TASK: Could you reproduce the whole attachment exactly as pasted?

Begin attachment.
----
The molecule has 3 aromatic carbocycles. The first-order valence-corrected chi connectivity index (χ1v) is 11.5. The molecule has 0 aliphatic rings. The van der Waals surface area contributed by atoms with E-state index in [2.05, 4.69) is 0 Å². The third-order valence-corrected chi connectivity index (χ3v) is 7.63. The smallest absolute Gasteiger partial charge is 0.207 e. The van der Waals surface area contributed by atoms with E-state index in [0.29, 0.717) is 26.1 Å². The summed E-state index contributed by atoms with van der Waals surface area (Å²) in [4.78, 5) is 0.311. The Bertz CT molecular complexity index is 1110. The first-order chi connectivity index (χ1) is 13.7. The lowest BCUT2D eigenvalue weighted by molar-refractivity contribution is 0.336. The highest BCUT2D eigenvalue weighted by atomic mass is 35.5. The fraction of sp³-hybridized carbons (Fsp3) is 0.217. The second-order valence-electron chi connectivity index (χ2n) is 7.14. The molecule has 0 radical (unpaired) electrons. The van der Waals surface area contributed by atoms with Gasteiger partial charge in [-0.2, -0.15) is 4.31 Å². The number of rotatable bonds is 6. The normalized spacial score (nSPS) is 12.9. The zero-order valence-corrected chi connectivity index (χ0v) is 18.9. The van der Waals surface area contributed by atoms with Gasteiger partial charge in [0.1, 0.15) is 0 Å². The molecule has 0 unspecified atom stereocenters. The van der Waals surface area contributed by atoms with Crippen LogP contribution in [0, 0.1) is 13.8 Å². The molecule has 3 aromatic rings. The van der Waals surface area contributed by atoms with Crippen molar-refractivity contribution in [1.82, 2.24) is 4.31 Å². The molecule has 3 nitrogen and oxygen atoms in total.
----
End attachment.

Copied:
The molecule has 3 aromatic carbocycles. The first-order valence-corrected chi connectivity index (χ1v) is 11.5. The molecule has 0 aliphatic rings. The van der Waals surface area contributed by atoms with E-state index in [2.05, 4.69) is 0 Å². The third-order valence-corrected chi connectivity index (χ3v) is 7.63. The smallest absolute Gasteiger partial charge is 0.207 e. The van der Waals surface area contributed by atoms with E-state index in [0.29, 0.717) is 26.1 Å². The summed E-state index contributed by atoms with van der Waals surface area (Å²) in [4.78, 5) is 0.311. The Bertz CT molecular complexity index is 1110. The first-order chi connectivity index (χ1) is 13.7. The lowest BCUT2D eigenvalue weighted by molar-refractivity contribution is 0.336. The highest BCUT2D eigenvalue weighted by atomic mass is 35.5. The fraction of sp³-hybridized carbons (Fsp3) is 0.217. The second-order valence-electron chi connectivity index (χ2n) is 7.14. The molecule has 0 radical (unpaired) electrons. The van der Waals surface area contributed by atoms with Gasteiger partial charge in [-0.2, -0.15) is 4.31 Å². The number of rotatable bonds is 6. The normalized spacial score (nSPS) is 12.9. The zero-order valence-corrected chi connectivity index (χ0v) is 18.9. The van der Waals surface area contributed by atoms with Gasteiger partial charge in [0.1, 0.15) is 0 Å². The molecule has 0 unspecified atom stereocenters. The van der Waals surface area contributed by atoms with Crippen LogP contribution in [0, 0.1) is 13.8 Å². The molecule has 3 aromatic rings. The van der Waals surface area contributed by atoms with Crippen molar-refractivity contribution in [1.82, 2.24) is 4.31 Å². The molecule has 3 nitrogen and oxygen atoms in total.